Before playing the Feminists’ latest release, She Could Be, the listener is confronted with a question: printed in the a lonely blank space beneath the CD are the words “Who cares?” This phrase hangs like spectre over the content of the whole album, setting the tone for one of the best releases by an independent Canadian band this year.
But beware: throughout the record, the Feminists don’t seem content to answer anything. Instead, they constantly ask the listener to solve the problems themselves. Opening track, “Brand New Common Sense” sarcastically evades the weight of their question, as the Feminists introduce themselves to the listener with a series of casually eerie lyrics like, “All the good kids become shooting stars/Everybody else dies in their cars/That’s fine.”
So what exactly do the Feminists care about? According to the band, each member is “in blind lust with rock music,” and this seems to fit the bill pretty well. Each song is full-steam ahead, relenting only in moments carefully placed to make it that much more dramatic when they turn up the volume again. But the Feminists are a far cry from an aimless rock band. They retain the melodic sensibilities of Vancouver brethren the New Pornographers, and they’re lyrically much more challenging than any of their Canadian competitors.
Lead singer Keith Grief constantly treads the boundary between stability and chaos, his voice gently soothing the microphone one second, and hollering with an angry urgency the next, asking the listener weighted questions like, “Don’t you know what the radio’s for?” Like the music, Grief’s lyrics fluctuate between sympathy and the violence of rock ‘n roll. In “Las Vegas Breakdown” he proclaims, “nobody moves and nobody gets hurt,” before tenderly crooning, “Let’s talk about the way you crumbled apart.” One moment he’s announcing that “nothing’s gonna be alright,” and the next he’s repeatedly begging the listener to “tell me what this black heart’s beating for.”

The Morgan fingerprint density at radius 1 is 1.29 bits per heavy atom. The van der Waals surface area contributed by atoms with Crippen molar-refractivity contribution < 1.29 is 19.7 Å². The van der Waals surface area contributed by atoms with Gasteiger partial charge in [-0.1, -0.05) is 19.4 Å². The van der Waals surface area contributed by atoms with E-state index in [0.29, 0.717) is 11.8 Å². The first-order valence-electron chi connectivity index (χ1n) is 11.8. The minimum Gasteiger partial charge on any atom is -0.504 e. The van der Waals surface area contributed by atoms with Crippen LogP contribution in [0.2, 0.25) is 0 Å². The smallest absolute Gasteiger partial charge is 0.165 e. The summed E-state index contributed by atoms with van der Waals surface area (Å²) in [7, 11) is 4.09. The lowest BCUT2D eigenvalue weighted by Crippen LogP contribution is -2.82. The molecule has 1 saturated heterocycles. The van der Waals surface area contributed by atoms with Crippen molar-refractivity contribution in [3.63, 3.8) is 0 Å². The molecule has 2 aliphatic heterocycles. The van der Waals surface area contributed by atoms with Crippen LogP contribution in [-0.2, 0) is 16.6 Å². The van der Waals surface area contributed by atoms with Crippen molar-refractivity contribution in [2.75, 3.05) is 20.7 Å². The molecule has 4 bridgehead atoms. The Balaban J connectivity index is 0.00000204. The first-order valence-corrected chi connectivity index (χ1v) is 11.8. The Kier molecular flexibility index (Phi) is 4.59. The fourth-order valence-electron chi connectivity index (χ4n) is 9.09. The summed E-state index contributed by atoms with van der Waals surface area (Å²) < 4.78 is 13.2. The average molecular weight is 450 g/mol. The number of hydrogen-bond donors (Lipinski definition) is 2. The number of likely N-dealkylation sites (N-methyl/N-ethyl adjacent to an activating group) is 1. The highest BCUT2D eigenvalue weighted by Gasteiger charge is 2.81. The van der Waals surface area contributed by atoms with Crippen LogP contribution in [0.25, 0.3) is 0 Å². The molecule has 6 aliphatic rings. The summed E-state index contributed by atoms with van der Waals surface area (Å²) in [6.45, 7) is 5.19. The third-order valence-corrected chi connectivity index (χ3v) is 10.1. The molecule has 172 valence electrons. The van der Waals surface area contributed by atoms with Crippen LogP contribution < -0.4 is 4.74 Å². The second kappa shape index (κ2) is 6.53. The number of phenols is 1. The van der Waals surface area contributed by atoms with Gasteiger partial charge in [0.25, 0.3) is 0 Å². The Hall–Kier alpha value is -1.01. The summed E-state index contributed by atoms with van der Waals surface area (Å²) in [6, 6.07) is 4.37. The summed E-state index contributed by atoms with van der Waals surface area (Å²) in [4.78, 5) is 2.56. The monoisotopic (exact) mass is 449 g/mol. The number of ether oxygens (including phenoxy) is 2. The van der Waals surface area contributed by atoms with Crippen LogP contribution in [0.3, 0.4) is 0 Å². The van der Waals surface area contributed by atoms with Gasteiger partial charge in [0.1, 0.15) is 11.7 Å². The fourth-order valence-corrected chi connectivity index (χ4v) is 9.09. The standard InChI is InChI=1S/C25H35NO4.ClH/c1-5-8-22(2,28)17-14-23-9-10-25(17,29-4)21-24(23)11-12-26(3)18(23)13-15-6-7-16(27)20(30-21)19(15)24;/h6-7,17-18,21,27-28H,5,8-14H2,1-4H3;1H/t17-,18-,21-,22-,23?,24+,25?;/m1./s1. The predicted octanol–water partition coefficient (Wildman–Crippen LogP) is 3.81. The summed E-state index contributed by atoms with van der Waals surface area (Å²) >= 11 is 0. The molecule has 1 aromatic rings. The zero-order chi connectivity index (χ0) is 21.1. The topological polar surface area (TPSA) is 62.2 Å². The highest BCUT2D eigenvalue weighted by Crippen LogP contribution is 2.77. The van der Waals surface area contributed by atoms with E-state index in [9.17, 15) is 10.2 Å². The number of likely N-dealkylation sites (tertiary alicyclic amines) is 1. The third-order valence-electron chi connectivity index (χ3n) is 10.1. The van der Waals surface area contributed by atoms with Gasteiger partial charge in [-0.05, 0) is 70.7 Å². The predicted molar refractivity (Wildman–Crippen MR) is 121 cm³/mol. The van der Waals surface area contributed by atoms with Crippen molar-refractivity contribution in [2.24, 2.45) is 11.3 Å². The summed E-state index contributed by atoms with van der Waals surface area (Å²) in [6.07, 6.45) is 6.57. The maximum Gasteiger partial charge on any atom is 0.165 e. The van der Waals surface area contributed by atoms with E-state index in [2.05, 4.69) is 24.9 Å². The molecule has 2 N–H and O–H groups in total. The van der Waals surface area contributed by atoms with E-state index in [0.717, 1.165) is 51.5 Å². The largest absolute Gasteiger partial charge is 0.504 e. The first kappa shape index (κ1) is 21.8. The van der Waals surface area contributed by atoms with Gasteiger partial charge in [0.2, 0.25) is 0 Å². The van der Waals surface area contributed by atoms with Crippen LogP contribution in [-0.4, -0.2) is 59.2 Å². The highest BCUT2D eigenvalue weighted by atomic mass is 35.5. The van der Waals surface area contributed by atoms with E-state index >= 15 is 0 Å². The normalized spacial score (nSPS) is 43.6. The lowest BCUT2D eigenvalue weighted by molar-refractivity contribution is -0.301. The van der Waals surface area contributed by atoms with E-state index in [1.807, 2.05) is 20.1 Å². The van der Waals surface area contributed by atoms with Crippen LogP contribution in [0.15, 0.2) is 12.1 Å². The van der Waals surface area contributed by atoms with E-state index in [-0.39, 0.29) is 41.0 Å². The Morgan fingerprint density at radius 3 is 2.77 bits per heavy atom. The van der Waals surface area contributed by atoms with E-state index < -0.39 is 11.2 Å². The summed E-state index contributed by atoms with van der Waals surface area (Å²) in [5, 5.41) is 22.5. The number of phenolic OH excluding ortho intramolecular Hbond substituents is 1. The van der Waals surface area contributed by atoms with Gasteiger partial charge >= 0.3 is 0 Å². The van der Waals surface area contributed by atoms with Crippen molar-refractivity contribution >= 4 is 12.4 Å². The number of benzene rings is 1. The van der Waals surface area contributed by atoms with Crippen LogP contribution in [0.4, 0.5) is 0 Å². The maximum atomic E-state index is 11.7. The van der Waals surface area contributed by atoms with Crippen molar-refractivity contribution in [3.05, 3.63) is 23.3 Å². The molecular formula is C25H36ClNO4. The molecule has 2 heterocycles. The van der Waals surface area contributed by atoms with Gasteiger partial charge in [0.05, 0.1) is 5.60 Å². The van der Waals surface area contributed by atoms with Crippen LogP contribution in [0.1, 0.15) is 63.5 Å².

She Could Be avoids categorization, both musically and ideologically. The band dabbles with genres just as freely as they experiment with their political messages. But they are undoubtedly a rock band, and though they may not have the commercial appeal of their colleagues, and they may not lay the answers at your feet, when the songs are this good, who cares?